Latest cosmetic surgery controversial
Women are paying as much as $12,000 to redesign their genitalia
By Suzette Laboy
These days, there's a plastic surgery procedure to renovate and rejuvenate just about anything. Botox for your wrinkles. Collagen for your lips. Silicon for your breasts.
And now women are paying big bucks — as much as $12,000 — to make their privates look and feel like new. The American Society of Plastic Surgeons does not compile data on the procedure, but Dr. Leroy Young, chairman of the group's Emerging Trends Taskforce, said there has been a significant demand because of a "literal explosion of Web sites" about it.
Designer Laser Vaginoplasty allows women to literally design their own vaginas, according to the Designer Laser Vaginal Institute of South Florida.
"Today people are beginning to realize the female genitalia has beauty and has ugliness," says Dr. Cesare A. O. Di Rocco, a gynecologist/obstetrician in the Miami area who has been performing these procedures since 1990. "I'm empowering women."
Of course, not all women find it empowering.
"It's kind of strange. I could understand for bladder control, but cosmetic?" says Elcy Barrios of Miami when asked what she thought about tightening her vagina.
Young, of the plastic surgery taskforce, said he's concerned that women seeking labial reduction are comparing themselves to what they see in Playboy — with no good sense of what their anatomy is supposed to look like.
"At first we thought this was a nonissue," Young said. "Not many people wanted or needed it. I think we were wrong about it."
He finds tightening surgeries ethically problematic: "That's usually a woman doing something that has not as much of a benefit for her as for the husband."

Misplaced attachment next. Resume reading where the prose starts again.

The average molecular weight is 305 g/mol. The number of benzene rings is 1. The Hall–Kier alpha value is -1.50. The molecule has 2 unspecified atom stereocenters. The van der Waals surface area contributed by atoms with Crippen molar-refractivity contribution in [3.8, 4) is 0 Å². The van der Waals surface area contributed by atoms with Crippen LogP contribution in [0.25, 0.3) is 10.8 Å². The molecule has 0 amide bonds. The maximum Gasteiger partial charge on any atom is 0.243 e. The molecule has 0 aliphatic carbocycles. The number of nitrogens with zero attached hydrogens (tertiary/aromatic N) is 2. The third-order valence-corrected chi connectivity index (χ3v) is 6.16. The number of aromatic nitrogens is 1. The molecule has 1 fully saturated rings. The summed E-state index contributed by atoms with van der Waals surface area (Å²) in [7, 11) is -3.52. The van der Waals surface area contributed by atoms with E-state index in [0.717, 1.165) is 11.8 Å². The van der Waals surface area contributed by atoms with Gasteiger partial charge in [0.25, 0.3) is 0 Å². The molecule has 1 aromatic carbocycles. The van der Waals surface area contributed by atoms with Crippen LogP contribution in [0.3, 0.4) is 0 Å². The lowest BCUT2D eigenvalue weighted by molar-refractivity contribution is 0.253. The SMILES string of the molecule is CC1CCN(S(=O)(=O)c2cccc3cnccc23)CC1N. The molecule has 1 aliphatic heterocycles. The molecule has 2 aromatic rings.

Risks for the surgery include bleeding, infection and a bad reaction to anesthesia, said Dr. Edward Jacobson, a gynecologist who practices in Greenwich, Conn., and consults in London.
"Specific for this surgery, clearly the concern is either being made too tight or — even worse — not being made tight enough," Jacobson said. "There's always potential damage to the adjacent organs," including the bladder and rectum.
If there are no complications, the operation, which takes about an hour or so, is practically bloodless and leaves only minor discomfort.
After six weeks, the patient can become sexually active again.
Women who have gone under the knife swear by the vaginal makeover.
"It looks like you're 16 again," says Sonia Valdez of Miami. The 36-year-old mother of two told Rocco that she "just wanted to change it."Valdez, who had her vaginal rejuvenation surgery done last February at a cost of about $8,000, describes it as a "trim" and "fix."
Cristina D'Agostino, a 22-year-old waitress, went to Rocco to have vaginal-repair surgery after giving birth to her daughter. Now, she says, "it's tighter and more supportive. Muscles work a little bit better."